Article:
The recent proposal for independent assessments is the latest example of how the NDIS and government are continuing to miss the mark.

The proposed legislation, due to rollout later this year, involves the person completing a single form within a timeframe of up to three hours to determine their eligibility for the NDIS, and what funding and support they can access.

To get a complete understanding of a person’s full needs in this time is not only unrealistic but in many cases, simply not possible.

Fundamentally, the approach takes little to no consideration of other complexities including personal and cultural differences among our communities.

In some cultures, answering direct questions and participating in a rigid Q&A format is considered rude and inappropriate.

This can deter those who need support from participating, or result in misleading profiling of people as difficult or not co-operative.

For others, sitting through assessments for multiple hours can be physically or mentally challenging, and some may have personal factors that limit them from providing full or even truthful answers.

In addition, allied health professionals are being asked to assess people in areas that are outside their areas of expertise.

This could have serious ramifications for people whose access to funding and support depend on the independent assessment.

These reasons are only a few among many others, but enough to show how the proposed changes can negatively influence participation.

What does this mean for Australians with a disability?
It makes exercising choice, control and certainty of access to appropriate services a privilege instead of what it should be – a human right.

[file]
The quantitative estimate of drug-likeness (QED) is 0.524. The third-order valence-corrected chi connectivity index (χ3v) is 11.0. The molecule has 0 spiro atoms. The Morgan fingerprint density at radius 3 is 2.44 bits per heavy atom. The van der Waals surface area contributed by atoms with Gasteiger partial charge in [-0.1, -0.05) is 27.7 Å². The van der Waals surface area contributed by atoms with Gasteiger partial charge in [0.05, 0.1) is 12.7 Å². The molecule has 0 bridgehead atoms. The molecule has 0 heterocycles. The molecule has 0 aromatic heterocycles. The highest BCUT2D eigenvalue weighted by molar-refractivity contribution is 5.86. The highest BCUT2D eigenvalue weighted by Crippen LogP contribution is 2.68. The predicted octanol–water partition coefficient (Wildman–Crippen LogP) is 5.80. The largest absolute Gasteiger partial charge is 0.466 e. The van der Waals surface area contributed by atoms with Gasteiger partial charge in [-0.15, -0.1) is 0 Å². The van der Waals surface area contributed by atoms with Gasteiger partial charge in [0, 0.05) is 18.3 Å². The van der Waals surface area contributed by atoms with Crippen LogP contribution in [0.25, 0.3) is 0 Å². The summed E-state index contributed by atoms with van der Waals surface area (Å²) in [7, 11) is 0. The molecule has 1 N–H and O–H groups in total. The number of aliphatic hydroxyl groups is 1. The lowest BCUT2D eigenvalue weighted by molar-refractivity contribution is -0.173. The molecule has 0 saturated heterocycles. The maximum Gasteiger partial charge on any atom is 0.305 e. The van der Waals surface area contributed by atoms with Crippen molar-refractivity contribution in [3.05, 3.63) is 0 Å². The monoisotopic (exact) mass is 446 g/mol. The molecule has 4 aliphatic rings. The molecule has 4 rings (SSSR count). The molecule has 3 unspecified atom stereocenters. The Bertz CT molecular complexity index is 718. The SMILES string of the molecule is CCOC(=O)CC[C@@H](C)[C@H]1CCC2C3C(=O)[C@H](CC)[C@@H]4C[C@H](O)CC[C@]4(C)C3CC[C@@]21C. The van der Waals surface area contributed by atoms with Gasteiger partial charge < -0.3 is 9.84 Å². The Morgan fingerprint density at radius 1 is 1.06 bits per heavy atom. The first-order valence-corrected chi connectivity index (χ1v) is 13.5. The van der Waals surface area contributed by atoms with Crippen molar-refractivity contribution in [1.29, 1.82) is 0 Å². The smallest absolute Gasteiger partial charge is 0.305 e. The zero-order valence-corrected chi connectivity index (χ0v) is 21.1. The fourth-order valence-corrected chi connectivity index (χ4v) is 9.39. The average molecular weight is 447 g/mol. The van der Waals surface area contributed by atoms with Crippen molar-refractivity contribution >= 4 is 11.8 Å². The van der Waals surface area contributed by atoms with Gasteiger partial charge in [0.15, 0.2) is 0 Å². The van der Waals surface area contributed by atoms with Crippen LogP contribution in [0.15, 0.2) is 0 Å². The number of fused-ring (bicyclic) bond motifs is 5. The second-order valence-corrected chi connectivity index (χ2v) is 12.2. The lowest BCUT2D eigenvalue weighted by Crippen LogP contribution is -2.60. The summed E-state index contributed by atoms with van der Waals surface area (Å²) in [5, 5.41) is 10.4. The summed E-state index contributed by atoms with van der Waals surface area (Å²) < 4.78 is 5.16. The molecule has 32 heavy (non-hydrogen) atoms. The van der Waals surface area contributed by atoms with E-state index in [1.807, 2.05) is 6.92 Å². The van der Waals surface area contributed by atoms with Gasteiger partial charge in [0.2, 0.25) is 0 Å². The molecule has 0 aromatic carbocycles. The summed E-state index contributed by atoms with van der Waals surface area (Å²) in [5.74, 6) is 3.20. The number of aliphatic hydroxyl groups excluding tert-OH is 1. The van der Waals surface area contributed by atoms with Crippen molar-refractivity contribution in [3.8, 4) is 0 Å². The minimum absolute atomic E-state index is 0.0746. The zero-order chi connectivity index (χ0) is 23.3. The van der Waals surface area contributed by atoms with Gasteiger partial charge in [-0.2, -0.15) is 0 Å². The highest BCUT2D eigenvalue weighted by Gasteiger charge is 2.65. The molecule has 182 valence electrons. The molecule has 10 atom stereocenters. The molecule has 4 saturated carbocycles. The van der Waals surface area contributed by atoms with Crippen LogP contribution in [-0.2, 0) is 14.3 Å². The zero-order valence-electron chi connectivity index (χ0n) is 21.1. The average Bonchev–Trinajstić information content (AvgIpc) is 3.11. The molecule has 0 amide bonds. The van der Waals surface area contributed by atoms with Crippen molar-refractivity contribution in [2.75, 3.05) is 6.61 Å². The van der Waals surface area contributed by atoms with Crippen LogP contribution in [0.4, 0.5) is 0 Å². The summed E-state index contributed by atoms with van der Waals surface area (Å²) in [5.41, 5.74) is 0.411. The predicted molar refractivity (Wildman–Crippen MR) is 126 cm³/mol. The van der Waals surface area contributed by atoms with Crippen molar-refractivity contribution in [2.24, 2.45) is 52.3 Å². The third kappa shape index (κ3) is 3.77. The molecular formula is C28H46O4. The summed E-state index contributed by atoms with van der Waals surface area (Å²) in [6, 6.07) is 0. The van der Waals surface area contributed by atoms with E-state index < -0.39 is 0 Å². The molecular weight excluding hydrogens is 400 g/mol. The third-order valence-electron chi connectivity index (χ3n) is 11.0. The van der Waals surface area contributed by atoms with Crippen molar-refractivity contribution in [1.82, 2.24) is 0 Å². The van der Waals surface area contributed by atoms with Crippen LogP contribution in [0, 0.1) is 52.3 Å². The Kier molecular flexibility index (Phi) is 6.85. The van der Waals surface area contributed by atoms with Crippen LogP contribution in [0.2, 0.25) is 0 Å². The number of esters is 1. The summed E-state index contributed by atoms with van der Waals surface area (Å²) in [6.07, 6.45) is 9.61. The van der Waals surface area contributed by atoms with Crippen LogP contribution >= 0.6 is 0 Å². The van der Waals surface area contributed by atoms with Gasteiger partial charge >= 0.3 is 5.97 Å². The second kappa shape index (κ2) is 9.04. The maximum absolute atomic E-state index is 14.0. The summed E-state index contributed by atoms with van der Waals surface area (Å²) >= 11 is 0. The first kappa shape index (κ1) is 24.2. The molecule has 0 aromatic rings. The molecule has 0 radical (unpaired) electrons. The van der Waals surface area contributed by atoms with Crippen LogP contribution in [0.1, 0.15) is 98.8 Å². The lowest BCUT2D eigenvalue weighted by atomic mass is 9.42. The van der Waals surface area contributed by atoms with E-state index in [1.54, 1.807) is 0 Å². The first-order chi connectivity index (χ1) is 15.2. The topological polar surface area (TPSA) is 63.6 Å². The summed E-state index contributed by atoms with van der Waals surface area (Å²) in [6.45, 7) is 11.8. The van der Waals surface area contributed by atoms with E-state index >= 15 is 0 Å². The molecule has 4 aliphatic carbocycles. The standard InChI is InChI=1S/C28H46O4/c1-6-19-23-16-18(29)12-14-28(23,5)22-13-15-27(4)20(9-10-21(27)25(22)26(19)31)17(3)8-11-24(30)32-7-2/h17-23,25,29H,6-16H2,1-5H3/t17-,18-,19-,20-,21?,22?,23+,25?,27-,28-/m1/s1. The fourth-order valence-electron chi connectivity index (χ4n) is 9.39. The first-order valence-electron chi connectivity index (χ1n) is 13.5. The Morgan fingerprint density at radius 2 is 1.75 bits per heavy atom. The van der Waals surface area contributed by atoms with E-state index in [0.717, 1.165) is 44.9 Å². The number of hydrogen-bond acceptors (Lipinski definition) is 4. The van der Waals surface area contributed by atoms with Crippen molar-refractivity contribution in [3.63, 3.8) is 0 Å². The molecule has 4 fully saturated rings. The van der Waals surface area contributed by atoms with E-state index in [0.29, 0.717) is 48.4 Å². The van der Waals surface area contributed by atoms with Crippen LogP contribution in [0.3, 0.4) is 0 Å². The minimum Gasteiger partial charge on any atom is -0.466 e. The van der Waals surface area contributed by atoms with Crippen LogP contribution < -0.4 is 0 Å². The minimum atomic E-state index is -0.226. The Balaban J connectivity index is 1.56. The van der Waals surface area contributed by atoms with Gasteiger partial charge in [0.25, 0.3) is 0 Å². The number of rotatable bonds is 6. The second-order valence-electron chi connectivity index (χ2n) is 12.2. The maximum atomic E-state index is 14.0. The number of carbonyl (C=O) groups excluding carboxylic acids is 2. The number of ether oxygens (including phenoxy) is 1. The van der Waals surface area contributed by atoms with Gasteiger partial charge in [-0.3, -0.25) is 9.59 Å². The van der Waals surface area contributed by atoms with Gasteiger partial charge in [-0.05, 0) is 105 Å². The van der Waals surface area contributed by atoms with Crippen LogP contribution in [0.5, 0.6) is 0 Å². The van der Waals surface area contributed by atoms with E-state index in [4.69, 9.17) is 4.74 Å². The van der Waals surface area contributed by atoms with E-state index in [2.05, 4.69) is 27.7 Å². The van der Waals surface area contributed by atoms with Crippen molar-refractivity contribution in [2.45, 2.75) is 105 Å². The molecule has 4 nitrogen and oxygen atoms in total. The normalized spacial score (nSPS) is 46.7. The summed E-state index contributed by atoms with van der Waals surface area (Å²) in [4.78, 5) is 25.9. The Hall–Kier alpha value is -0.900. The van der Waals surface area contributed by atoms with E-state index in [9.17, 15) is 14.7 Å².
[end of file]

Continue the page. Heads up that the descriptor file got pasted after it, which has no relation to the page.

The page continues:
It risks making inaccurate and incomplete assessments of people’s full needs, meaning many will not be adequately supported and many who need support will simply go without.

It also means hundreds of thousands of Australians will be left further behind in a world that oversimplifies what it means to live with a disability.

If we go down this route, we risk having the very solution that was originally set out to improve the lives of the disability community instead become the gatekeeper to the full and effective participation of people with disability.

It’s time to overhaul the NDIS assessment process
Now is the time to step back and put a halt on the rollout of the proposed changes.

It is vital that people with lived experiences are put at the front and centre of how services are designed and iterated over time.

This includes being involved in the development of services and building access to those services.

Consultation is the first step, and representation is the end goal.

And with this, there is no doubt still a long way to go when not one member of the NDIS board has lived experience of disability as of August.